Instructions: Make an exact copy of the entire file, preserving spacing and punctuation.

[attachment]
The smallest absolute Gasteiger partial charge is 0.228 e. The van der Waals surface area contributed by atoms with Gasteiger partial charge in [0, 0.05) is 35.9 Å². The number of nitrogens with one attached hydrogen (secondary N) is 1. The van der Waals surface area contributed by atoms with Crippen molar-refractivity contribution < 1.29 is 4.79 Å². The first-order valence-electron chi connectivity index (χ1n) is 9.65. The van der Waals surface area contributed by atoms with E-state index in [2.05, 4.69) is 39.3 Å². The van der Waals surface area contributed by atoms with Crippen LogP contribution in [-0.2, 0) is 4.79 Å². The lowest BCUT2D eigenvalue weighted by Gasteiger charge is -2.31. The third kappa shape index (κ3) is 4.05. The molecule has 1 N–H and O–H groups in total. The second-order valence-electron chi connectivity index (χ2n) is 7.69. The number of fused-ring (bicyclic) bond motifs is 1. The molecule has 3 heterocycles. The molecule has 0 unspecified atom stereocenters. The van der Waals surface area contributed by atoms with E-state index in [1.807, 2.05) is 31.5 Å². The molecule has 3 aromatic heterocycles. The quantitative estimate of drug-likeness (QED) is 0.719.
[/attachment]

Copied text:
The smallest absolute Gasteiger partial charge is 0.228 e. The van der Waals surface area contributed by atoms with Gasteiger partial charge in [0, 0.05) is 35.9 Å². The number of nitrogens with one attached hydrogen (secondary N) is 1. The van der Waals surface area contributed by atoms with Crippen molar-refractivity contribution < 1.29 is 4.79 Å². The first-order valence-electron chi connectivity index (χ1n) is 9.65. The van der Waals surface area contributed by atoms with E-state index in [2.05, 4.69) is 39.3 Å². The van der Waals surface area contributed by atoms with Crippen LogP contribution in [-0.2, 0) is 4.79 Å². The lowest BCUT2D eigenvalue weighted by Gasteiger charge is -2.31. The third kappa shape index (κ3) is 4.05. The molecule has 1 N–H and O–H groups in total. The second-order valence-electron chi connectivity index (χ2n) is 7.69. The number of fused-ring (bicyclic) bond motifs is 1. The molecule has 3 heterocycles. The molecule has 0 unspecified atom stereocenters. The van der Waals surface area contributed by atoms with E-state index in [1.807, 2.05) is 31.5 Å². The molecule has 3 aromatic heterocycles. The quantitative estimate of drug-likeness (QED) is 0.719.